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If You’re Partially at Fault for a Crash, Can You Get Still Get Compensation in Ohio?

December 20, 2021

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Many crashes happen because drivers did something dangerous, reckless, or negligent behind the wheel. Examples include running red lights and stop signs, following too closely, and driving while impaired. In many of these crashes, the drivers who were hit by negligent motorists were following all traffic laws and did nothing to contribute to the accidents.

But sometimes, drivers can share fault, with one driver being mostly responsible for the crash and the other driver being only partially responsible. Examples of these types of crashes include a rear-end crash where the struck vehicle has burned out taillights or a crash where a speeding driver was struck by a driver who ran a red light.

It’s not uncommon for injured drivers to be considered partially at fault for their crashes, but are they eligible for injury settlements in Ohio?

Many Partially at Fault Drivers CAN Get Compensation After Crashes

Like most states, Ohio handles personal injury lawsuits and claims under a comparative negligence rule. This rule means that people who are less than 50% at fault for their accidents and injuries are still eligible to pursue compensation. However, when people are ruled to be 51% or more at fault, they’re ineligible to get settlements.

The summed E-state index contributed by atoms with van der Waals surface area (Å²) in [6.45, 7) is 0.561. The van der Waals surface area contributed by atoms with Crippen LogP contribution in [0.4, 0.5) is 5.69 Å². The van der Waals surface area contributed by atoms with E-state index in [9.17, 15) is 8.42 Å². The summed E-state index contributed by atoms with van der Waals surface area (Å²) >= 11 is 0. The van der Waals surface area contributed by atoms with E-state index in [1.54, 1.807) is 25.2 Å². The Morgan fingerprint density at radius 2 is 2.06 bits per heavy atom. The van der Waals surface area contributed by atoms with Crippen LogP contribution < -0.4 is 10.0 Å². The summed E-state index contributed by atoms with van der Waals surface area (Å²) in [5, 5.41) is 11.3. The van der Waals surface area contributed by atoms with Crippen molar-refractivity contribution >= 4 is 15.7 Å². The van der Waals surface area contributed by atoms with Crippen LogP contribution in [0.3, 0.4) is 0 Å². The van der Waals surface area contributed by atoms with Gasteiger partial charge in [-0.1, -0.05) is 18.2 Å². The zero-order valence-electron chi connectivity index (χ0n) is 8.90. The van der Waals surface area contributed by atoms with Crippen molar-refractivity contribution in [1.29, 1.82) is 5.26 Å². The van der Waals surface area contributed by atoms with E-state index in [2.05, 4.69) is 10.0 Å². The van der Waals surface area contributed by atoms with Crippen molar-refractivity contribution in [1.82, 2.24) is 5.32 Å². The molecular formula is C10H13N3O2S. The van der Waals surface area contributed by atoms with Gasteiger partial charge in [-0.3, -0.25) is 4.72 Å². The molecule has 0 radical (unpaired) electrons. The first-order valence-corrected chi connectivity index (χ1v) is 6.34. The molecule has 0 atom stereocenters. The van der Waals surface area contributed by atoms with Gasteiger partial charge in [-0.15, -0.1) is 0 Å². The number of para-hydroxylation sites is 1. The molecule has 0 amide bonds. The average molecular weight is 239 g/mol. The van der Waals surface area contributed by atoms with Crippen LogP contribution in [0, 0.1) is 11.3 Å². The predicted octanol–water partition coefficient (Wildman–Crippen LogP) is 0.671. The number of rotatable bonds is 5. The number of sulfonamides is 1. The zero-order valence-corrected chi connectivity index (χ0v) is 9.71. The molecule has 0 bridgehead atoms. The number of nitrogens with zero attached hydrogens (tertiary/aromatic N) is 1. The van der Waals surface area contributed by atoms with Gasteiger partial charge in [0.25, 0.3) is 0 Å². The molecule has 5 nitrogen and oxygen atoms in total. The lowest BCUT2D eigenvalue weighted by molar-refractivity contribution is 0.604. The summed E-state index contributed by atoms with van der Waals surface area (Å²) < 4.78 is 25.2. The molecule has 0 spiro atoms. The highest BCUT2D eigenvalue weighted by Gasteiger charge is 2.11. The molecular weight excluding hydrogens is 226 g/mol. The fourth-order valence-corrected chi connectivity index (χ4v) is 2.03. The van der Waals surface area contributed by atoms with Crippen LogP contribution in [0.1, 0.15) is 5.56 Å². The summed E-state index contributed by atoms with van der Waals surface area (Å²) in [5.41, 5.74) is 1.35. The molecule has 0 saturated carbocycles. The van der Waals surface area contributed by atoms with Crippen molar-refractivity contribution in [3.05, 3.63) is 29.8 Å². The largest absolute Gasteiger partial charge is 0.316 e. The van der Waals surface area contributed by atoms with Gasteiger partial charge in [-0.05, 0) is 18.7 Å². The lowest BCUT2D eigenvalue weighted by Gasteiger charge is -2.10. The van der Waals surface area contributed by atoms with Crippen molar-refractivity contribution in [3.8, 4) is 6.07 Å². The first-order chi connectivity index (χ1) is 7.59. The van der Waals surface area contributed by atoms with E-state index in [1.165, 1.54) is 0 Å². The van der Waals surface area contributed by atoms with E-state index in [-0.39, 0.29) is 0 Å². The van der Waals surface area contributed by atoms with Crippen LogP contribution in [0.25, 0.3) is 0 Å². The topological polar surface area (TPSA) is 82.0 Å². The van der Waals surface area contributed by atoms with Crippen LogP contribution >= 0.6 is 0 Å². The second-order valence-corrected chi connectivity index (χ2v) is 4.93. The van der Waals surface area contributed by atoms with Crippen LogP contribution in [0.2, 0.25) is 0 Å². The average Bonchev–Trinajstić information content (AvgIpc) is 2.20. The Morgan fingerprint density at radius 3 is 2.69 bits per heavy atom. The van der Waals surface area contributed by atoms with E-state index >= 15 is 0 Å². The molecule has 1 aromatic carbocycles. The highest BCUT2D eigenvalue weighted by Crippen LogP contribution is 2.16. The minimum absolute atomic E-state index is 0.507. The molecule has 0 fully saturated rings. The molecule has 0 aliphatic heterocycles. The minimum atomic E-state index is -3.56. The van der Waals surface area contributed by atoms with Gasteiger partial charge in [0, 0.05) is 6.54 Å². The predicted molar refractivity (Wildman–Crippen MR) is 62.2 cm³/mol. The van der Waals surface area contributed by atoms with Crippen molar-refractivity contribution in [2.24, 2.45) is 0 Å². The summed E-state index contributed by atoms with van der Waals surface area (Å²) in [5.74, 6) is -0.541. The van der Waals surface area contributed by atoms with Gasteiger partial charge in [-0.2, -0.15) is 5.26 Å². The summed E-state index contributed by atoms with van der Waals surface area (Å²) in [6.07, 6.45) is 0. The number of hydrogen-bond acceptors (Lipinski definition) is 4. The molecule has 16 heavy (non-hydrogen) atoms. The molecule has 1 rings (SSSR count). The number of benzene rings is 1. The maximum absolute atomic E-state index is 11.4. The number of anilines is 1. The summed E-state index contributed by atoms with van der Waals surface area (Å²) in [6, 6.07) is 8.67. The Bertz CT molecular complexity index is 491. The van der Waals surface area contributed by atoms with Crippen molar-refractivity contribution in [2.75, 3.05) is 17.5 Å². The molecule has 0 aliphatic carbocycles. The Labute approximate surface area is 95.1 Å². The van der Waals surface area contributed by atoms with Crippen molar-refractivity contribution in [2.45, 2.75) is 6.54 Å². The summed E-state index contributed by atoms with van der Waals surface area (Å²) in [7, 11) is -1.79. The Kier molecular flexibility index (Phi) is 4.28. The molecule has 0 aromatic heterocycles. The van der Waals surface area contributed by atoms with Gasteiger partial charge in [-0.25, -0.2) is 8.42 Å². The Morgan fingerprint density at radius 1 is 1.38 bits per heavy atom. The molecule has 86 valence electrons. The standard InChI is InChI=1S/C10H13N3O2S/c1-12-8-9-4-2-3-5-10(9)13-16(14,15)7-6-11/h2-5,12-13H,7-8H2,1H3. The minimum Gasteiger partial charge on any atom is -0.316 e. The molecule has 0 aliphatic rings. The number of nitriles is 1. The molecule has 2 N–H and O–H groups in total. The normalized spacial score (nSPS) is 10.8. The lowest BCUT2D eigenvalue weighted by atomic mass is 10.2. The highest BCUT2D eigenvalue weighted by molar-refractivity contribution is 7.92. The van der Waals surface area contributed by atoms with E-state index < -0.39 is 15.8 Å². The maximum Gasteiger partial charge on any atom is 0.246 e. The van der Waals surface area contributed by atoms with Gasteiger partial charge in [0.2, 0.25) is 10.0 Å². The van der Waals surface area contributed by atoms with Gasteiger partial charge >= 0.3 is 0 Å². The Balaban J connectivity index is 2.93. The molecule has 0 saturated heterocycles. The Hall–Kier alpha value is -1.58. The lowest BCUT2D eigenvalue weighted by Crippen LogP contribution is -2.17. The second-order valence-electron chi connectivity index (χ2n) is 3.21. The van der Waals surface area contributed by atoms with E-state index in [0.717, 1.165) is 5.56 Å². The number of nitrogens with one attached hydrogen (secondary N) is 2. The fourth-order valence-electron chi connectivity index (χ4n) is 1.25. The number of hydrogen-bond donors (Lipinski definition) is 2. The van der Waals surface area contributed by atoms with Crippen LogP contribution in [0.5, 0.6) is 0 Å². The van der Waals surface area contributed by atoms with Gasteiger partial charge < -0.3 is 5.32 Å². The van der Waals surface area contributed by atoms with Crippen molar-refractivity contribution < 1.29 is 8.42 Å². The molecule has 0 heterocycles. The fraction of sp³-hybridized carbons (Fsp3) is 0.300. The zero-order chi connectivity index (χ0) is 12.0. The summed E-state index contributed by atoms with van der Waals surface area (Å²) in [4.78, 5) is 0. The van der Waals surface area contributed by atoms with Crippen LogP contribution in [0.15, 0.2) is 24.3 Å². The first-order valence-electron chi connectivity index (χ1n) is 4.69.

But just because partially at-fault drivers can get compensation doesn’t mean that they’re eligible to get FULL compensation. Because their actions or inactions contributed to their accidents, their settlements are reduced by their percentage of fault. That means that a person who wins a $40,000 settlement but was 25% at fault for their crash will receive only $30,000 in total.

Fault Isn’t Always Assigned Accurately or Fairly

Police who respond to crashes don’t always have the most accurate information or enough time to conduct in-depth investigations of what happened. And when both drivers are pointing fingers at each other, they may believe that both of them share some degree of fault—even when the crash was only one driver’s fault.

Because compensation can be significantly reduced when a driver is considered partially at fault for a crash, it’s important to ensure that fault is accurately assigned. If a driver is recorded as speeding or having failed to use their turn signal at the time of their crash, their level of fault may be near or at 50%. And in some cases, it may even exceed the fault of the other driver, making them ineligible for compensation!

We Help Injured Drivers Get Fair and FULL Compensation

Getting compensation after a crash on your own is difficult enough as-is, let alone trying to get the full amount you’re owed when you’ve been unfairly blamed for the accident. Our lawyers not only fight to help innocent victims get fair treatment from insurance companies, but we also ensure that they have the right to pursue every penny they’re owed for their medical bills and lost wages.

Contact the Ohio car accident lawyers at Nurenberg, Paris, Heller & McCarthy today for a free consultation. We’ll collect evidence that shows exactly what happened in your crash, determine how much money you’re owed, and negotiate with the insurance company to get you the money you need to move forward with your life.

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